Connecting Local to Global: Why Municipal Action on Climate Change Matters
December 24, 2013 | Melissa Gerrard
It was sometime in the middle of the week while I was sitting in the National Stadium in Warsaw, Poland this past November, that I was hit with an overwhelming sense of unease and disappointment. Though I had heard it from many other NGO observers and colleagues previously, it was at that moment that the abysmal lack of urgency and slow action on climate change at the international level truly hit me. Earlier that week, the deadly impacts of Typhoon Haiyan overshadowed the opening of the UN climate change negotiations, bringing a somber tone to the conference center. This was underscored by an impassioned opening speech given by Yeb Sano, negotiator for the Philippines. In the face of this extreme natural disaster, my colleagues and I hoped that international leaders would be spurred into action in a way that would move us towards setting a new global agreement in 2015. Unfortunately, the negotiations were not following that path.
As an undergraduate student in the Faculty of Environment at the University of Waterloo, I had the opportunity to attend the United Nations international climate change negotiations conference, known as “COP19”. I attended with a group of my peers and a faculty advisor as part of the University of Waterloo Coalition for Sustainable Development (UWCSD), alongside 9,000 government, media and NGO delegates from around the world.
My experience at COP19 was simultaneously educational, frustrating, eye opening and inspirational. I watched my own country, Canada, and many other nations such as Japan and Australia, take unacceptable steps backwards – weakening emission targets, repealing a carbon tax, dismantling national environmental legislation, consistently blocking negotiations, and on top of all applauding each other for these un-progressive actions. I listened to international delegates heatedly debate the semantics of wording within draft proposals seemingly without regard for the overall challenge at stake. I engaged with delegates from around the world, becoming increasingly frustrated and confused by the lack of ability to agree on common goals. Overall, the outcomes from COP19 were disappointing to say the least, being labeled as a “missed opportunity” by many.
Let me contrast this with my experience working on climate change issues at the local level. As Sarah mentioned in her previous blog post, the community Climate Action Plan, 3 years in the making, recently went to Councils across Waterloo Region for endorsement and was passed unanimously – an exciting step forwards for our community.
Here in Waterloo Region we pride ourselves on being leaders, visionaries, and problem solvers. Our work to-date through the ClimateActionWR collaboration has proven this to be true and will result in many positive benefits for our community (as Mike and Mary Jane elaborate on in a recent op-ed in The Record). The Climate Action Plan presents an opportunity for Waterloo Region to recognize and support the variety of climate change-focused programs that currently exist within our community, and unite around a common goal to leverage our collective action and impact.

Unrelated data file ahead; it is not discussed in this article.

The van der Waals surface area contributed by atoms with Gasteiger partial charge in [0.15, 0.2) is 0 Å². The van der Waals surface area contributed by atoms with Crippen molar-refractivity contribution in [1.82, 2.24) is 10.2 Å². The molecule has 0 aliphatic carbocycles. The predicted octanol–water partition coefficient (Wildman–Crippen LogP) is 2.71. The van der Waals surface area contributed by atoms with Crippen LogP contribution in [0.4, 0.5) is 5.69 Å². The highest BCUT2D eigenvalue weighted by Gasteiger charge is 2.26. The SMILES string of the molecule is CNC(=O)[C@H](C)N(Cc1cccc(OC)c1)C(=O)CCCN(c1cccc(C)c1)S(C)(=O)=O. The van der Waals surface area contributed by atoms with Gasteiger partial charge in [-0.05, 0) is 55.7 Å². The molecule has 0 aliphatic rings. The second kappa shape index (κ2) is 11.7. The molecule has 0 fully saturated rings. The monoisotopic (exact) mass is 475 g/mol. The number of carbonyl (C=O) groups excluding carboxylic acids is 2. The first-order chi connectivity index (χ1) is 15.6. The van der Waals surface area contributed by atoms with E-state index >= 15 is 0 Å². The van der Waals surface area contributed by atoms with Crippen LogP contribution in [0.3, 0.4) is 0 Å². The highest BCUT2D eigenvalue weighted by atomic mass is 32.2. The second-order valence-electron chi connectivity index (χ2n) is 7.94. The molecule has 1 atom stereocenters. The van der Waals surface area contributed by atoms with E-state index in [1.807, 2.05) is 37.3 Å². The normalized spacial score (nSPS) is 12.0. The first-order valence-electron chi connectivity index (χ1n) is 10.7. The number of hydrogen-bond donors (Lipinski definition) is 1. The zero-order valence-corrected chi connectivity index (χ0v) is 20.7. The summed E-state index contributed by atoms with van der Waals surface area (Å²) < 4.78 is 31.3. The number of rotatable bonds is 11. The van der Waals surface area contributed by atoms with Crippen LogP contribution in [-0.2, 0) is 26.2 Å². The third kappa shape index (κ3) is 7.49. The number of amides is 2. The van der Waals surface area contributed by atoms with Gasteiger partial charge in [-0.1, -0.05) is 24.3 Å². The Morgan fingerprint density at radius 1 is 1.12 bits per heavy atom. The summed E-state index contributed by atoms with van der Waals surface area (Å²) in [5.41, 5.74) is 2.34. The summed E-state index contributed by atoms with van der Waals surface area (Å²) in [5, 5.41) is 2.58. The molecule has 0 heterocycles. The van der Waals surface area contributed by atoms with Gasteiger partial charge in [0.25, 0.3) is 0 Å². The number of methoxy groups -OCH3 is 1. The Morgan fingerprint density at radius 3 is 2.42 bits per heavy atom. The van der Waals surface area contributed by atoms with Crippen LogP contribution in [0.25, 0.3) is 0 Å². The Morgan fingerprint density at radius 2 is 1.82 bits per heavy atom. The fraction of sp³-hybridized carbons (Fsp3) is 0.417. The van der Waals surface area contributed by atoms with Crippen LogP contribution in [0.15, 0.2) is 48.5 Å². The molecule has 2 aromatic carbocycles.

Climate change remains at the core of the push for both local and global action; a crosscutting problem that transcends boundaries and affects us all. As we face this issue head-on, and in the midst of global inaction, it is becoming increasingly clear that municipalities must act on climate change. By committing to our work with the Partners for Climate Protection framework, we have joined over 250 Canadian municipalities who are taking action on climate change and have connected with a global movement of bottom up action that is having significant positive impacts.
Though I was disheartened by the lack of progress or urgency displayed at the UN negotiations, my experiences there reinforced a critical point: municipalities can play a powerful role when it comes to acting on climate change, and here in Waterloo Region we are doing it right! I returned home from the negotiations with a renewed determination and passion to progress local climate action. As a 21-year-old Canadian youth, I refuse to accept a future where the apathy, frustration, and inaction on climate change that I experienced first-hand at the international level is reflected in the community where I live. I know we can, and will, do better. Climate change is the global issue that my generation will deal with for the decades ahead, and it is our responsibility to protect the world that we live in – today and for generations to come. The 6% reduction target that the Climate Action Plan commits to is an essential first step in the right direction; however, the science has made it clear that deeper reductions are necessary through collaboration between governments, industry and civil society to avoid significant climate impacts on human and natural systems.
I look forward to participating as this community continues to demonstrate strong leadership in responding to the global climate change challenge, and moves forward to the next steps of implementing the Climate Action Plan. I personally can’t wait to see what comes next, and hope you will join me in creating a vibrant, sustainable, and resilient community here in Waterloo Region.
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